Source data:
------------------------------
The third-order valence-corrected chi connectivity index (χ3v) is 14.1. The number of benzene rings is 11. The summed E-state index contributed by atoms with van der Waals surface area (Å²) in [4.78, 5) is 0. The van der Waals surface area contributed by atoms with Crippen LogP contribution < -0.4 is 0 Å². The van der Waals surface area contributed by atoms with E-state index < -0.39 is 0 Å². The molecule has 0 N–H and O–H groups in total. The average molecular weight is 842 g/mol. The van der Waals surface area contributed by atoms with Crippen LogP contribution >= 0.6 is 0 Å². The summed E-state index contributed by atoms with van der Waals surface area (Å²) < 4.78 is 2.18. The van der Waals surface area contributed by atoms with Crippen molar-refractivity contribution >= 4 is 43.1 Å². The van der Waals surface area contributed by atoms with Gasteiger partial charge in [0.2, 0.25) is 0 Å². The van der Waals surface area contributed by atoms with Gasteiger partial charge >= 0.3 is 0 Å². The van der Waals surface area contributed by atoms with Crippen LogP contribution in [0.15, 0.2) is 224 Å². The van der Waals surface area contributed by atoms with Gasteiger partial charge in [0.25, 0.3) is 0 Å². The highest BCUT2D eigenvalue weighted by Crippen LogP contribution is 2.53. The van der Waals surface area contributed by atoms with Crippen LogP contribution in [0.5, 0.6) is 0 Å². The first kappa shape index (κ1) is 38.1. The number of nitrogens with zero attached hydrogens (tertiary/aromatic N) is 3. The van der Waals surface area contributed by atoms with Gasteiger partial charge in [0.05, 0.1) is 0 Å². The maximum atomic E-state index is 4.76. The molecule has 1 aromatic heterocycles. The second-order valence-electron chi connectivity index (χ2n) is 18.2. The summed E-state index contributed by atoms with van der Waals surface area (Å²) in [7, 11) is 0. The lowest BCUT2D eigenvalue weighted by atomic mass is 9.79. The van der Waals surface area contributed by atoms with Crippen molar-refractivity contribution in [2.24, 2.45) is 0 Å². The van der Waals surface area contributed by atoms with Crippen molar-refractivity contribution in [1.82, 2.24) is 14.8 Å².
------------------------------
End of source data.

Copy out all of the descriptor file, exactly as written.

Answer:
The third-order valence-corrected chi connectivity index (χ3v) is 14.1. The number of benzene rings is 11. The summed E-state index contributed by atoms with van der Waals surface area (Å²) in [4.78, 5) is 0. The van der Waals surface area contributed by atoms with Crippen LogP contribution < -0.4 is 0 Å². The van der Waals surface area contributed by atoms with E-state index < -0.39 is 0 Å². The molecule has 0 N–H and O–H groups in total. The average molecular weight is 842 g/mol. The van der Waals surface area contributed by atoms with Crippen LogP contribution >= 0.6 is 0 Å². The summed E-state index contributed by atoms with van der Waals surface area (Å²) < 4.78 is 2.18. The van der Waals surface area contributed by atoms with Crippen molar-refractivity contribution >= 4 is 43.1 Å². The van der Waals surface area contributed by atoms with Gasteiger partial charge in [0.2, 0.25) is 0 Å². The van der Waals surface area contributed by atoms with Gasteiger partial charge >= 0.3 is 0 Å². The van der Waals surface area contributed by atoms with Crippen LogP contribution in [0.15, 0.2) is 224 Å². The van der Waals surface area contributed by atoms with Gasteiger partial charge in [0.25, 0.3) is 0 Å². The highest BCUT2D eigenvalue weighted by Crippen LogP contribution is 2.53. The van der Waals surface area contributed by atoms with Crippen LogP contribution in [0.5, 0.6) is 0 Å². The first kappa shape index (κ1) is 38.1. The number of nitrogens with zero attached hydrogens (tertiary/aromatic N) is 3. The van der Waals surface area contributed by atoms with Gasteiger partial charge in [0.05, 0.1) is 0 Å². The maximum atomic E-state index is 4.76. The molecule has 1 aromatic heterocycles. The second-order valence-electron chi connectivity index (χ2n) is 18.2. The summed E-state index contributed by atoms with van der Waals surface area (Å²) in [7, 11) is 0. The lowest BCUT2D eigenvalue weighted by atomic mass is 9.79. The van der Waals surface area contributed by atoms with Crippen molar-refractivity contribution in [2.24, 2.45) is 0 Å². The van der Waals surface area contributed by atoms with Crippen molar-refractivity contribution in [1.82, 2.24) is 14.8 Å².